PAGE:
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Transformers

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Transformer An A.C. device used to change high voltage low current A.C. into low voltage high current A.C. and vice-versa without changing the frequency In brief, 1. Transfers electric power from one circuit to another 2. It does so without a change of frequency 3. It accomplishes this by electromagnetic induction 4. Where the two electric circuits are in mutual inductive influence of each other.

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**Principle of operation**

It is based on principle of MUTUAL INDUCTION. According to which an e.m.f. is induced in a coil when current in the neighbouring coil changes.

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**Constructional detail : Shell type**

Windings are wrapped around the center leg of a laminated core.

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Core type Windings are wrapped around two sides of a laminated square core.

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**Sectional view of transformers**

Note: High voltage conductors are smaller cross section conductors than the low voltage coils

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**Construction of transformer from stampings**

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**Core type Fig1: Coil and laminations of core type transformer**

Fig2: Various types of cores

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**Fig: Sandwich windings**

Shell type The HV and LV windings are split into no. of sections Where HV winding lies between two LV windings In sandwich coils leakage can be controlled Fig: Sandwich windings

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**Cut view of transformer**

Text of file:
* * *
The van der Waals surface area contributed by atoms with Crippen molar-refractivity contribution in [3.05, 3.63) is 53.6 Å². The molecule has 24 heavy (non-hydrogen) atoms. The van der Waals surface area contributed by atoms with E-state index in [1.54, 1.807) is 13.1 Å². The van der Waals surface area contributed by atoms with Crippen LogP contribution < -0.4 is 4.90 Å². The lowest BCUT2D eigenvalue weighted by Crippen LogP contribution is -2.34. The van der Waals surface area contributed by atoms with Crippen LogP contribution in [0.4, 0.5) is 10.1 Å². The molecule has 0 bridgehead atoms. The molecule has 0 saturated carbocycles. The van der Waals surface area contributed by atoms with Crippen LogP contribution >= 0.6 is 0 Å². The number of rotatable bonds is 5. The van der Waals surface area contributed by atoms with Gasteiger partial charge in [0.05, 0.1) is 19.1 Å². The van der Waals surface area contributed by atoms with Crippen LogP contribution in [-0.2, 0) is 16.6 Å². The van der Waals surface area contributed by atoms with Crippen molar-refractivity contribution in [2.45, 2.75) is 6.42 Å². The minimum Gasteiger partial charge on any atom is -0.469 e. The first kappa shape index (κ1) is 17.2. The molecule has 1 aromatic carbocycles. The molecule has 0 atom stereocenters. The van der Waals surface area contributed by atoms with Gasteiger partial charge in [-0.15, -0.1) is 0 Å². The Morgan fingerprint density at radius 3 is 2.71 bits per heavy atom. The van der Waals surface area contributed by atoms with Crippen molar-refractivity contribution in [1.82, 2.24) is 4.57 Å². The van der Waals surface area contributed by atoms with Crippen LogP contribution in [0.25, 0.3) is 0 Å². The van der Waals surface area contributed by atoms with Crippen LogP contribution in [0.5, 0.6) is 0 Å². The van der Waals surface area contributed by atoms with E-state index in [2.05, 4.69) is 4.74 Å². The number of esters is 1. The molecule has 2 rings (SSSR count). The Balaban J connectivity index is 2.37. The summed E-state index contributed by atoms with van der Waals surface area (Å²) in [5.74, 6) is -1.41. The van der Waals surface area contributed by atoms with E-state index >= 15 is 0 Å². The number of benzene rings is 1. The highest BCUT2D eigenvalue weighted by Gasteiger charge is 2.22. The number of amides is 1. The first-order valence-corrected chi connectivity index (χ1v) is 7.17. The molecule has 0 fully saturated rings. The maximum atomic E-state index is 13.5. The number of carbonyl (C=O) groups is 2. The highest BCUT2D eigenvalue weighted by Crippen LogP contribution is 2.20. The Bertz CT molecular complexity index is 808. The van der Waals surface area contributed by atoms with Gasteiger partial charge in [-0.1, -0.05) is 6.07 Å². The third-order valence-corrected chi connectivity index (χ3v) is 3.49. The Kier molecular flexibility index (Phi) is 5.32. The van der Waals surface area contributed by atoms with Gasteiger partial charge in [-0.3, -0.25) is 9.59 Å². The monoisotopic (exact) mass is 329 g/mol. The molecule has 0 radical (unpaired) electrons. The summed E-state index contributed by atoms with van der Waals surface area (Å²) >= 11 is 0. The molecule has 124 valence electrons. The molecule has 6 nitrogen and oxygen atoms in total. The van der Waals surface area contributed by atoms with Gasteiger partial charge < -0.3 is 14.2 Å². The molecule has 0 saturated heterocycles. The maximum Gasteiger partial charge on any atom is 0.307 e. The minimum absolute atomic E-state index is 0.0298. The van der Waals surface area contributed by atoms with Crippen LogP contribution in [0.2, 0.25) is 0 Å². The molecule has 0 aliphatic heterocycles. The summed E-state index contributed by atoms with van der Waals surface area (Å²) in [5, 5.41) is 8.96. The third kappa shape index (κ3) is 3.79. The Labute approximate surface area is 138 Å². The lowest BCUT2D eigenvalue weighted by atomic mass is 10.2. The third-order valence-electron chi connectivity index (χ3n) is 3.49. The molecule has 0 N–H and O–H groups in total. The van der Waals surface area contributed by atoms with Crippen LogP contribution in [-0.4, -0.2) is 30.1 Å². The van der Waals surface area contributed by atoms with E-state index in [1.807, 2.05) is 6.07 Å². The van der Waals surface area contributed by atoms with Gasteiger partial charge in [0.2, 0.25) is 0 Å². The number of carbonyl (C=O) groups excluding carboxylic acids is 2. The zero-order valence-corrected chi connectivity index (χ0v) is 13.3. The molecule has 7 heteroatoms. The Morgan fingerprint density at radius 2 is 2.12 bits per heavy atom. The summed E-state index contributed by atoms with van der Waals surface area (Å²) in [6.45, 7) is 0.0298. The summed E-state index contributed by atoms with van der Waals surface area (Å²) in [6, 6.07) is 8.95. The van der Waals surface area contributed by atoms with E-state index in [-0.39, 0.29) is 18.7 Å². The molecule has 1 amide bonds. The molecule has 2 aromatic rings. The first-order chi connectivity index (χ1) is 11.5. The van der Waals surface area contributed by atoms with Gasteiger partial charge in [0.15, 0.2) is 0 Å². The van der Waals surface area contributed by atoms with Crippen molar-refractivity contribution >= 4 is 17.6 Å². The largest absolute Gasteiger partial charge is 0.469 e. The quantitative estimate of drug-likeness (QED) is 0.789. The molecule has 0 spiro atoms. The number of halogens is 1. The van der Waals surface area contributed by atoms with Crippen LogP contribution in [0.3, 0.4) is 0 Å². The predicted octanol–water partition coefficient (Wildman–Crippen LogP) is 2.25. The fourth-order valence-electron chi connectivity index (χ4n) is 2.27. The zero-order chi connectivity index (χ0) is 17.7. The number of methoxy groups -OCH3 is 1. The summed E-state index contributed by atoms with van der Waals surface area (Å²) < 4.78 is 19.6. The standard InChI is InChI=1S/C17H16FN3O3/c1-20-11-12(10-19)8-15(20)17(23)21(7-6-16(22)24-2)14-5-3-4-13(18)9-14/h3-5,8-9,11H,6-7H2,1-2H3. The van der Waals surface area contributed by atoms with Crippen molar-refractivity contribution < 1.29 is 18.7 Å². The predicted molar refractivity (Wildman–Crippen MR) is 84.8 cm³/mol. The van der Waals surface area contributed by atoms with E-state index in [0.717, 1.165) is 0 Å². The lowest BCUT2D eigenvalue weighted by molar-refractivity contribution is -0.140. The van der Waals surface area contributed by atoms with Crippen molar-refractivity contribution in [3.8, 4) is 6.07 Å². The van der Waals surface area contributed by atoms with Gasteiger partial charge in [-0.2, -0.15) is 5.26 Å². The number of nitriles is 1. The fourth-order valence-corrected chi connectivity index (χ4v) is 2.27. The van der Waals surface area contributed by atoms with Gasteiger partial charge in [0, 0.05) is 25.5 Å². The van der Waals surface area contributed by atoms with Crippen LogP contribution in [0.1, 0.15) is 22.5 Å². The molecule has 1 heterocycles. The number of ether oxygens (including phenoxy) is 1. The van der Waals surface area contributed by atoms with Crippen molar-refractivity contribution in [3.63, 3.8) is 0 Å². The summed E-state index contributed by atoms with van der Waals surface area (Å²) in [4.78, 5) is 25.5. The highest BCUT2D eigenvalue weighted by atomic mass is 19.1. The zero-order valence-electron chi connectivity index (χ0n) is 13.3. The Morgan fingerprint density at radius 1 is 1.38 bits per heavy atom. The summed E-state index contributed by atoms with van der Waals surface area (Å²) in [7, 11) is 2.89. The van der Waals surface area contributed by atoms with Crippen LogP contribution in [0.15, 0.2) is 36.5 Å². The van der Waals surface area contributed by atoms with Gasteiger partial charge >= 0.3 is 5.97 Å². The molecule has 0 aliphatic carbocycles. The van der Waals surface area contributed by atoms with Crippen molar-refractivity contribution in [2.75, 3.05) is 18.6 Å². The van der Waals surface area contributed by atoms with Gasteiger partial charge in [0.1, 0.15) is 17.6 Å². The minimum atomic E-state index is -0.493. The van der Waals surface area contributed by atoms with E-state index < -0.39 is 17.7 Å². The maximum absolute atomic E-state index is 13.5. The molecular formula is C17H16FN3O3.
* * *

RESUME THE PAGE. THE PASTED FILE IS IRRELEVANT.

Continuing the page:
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**Transformer with conservator and breather**

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**Working of a transformer**

1. When current in the primary coil changes being alternating in nature, a changing magnetic field is produced 2. This changing magnetic field gets associated with the secondary through the soft iron core 3. Hence magnetic flux linked with the secondary coil changes. 4. Which induces e.m.f. in the secondary.

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**Ideal Transformers Zero leakage flux:**

-Fluxes produced by the primary and secondary currents are confined within the core The windings have no resistance: - Induced voltages equal applied voltages The core has infinite permeability - Reluctance of the core is zero - Negligible current is required to establish magnetic flux Loss-less magnetic core - No hysteresis or eddy currents

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**Ideal transformer V1 – supply voltage ; I1- noload input current ;**

V2- output voltgae; I2- output current Im- magnetising current; E1-self induced emf ; E2- mutually induced emf

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**EMF equation of a transformer**

Worked out on board / Refer pdf file: emf-equation-of-tranformer

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**Phasor diagram: Transformer on No-load**

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**Transformer on load assuming no voltage drop in the winding**

Fig shows the Phasor diagram of a transformer on load by assuming No voltage drop in the winding Equal no. of primary and secondary turns